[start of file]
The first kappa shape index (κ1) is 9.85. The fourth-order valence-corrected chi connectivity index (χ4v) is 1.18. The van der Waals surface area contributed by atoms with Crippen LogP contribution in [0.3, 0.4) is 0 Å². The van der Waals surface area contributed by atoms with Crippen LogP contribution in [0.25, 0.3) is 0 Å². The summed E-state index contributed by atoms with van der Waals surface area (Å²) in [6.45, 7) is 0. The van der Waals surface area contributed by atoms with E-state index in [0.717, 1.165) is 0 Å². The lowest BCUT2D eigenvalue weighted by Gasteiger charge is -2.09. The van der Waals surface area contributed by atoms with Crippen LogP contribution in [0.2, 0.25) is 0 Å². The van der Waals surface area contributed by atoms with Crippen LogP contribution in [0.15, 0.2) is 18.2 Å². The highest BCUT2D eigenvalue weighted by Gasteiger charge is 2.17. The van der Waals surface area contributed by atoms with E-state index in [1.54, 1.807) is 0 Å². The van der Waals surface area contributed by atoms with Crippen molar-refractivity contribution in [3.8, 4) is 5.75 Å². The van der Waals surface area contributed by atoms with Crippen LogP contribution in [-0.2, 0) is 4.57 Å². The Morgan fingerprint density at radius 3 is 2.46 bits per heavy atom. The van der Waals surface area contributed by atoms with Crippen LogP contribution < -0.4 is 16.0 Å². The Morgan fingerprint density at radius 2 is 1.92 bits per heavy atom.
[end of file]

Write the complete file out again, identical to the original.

The first kappa shape index (κ1) is 9.85. The fourth-order valence-corrected chi connectivity index (χ4v) is 1.18. The van der Waals surface area contributed by atoms with Crippen LogP contribution in [0.3, 0.4) is 0 Å². The van der Waals surface area contributed by atoms with Crippen LogP contribution in [0.25, 0.3) is 0 Å². The summed E-state index contributed by atoms with van der Waals surface area (Å²) in [6.45, 7) is 0. The van der Waals surface area contributed by atoms with E-state index in [0.717, 1.165) is 0 Å². The lowest BCUT2D eigenvalue weighted by Gasteiger charge is -2.09. The van der Waals surface area contributed by atoms with Crippen LogP contribution in [0.2, 0.25) is 0 Å². The van der Waals surface area contributed by atoms with Crippen LogP contribution in [0.15, 0.2) is 18.2 Å². The highest BCUT2D eigenvalue weighted by Gasteiger charge is 2.17. The van der Waals surface area contributed by atoms with E-state index in [1.54, 1.807) is 0 Å². The van der Waals surface area contributed by atoms with Crippen molar-refractivity contribution in [3.8, 4) is 5.75 Å². The van der Waals surface area contributed by atoms with Crippen LogP contribution in [-0.2, 0) is 4.57 Å². The Morgan fingerprint density at radius 3 is 2.46 bits per heavy atom. The van der Waals surface area contributed by atoms with Crippen LogP contribution < -0.4 is 16.0 Å². The Morgan fingerprint density at radius 2 is 1.92 bits per heavy atom.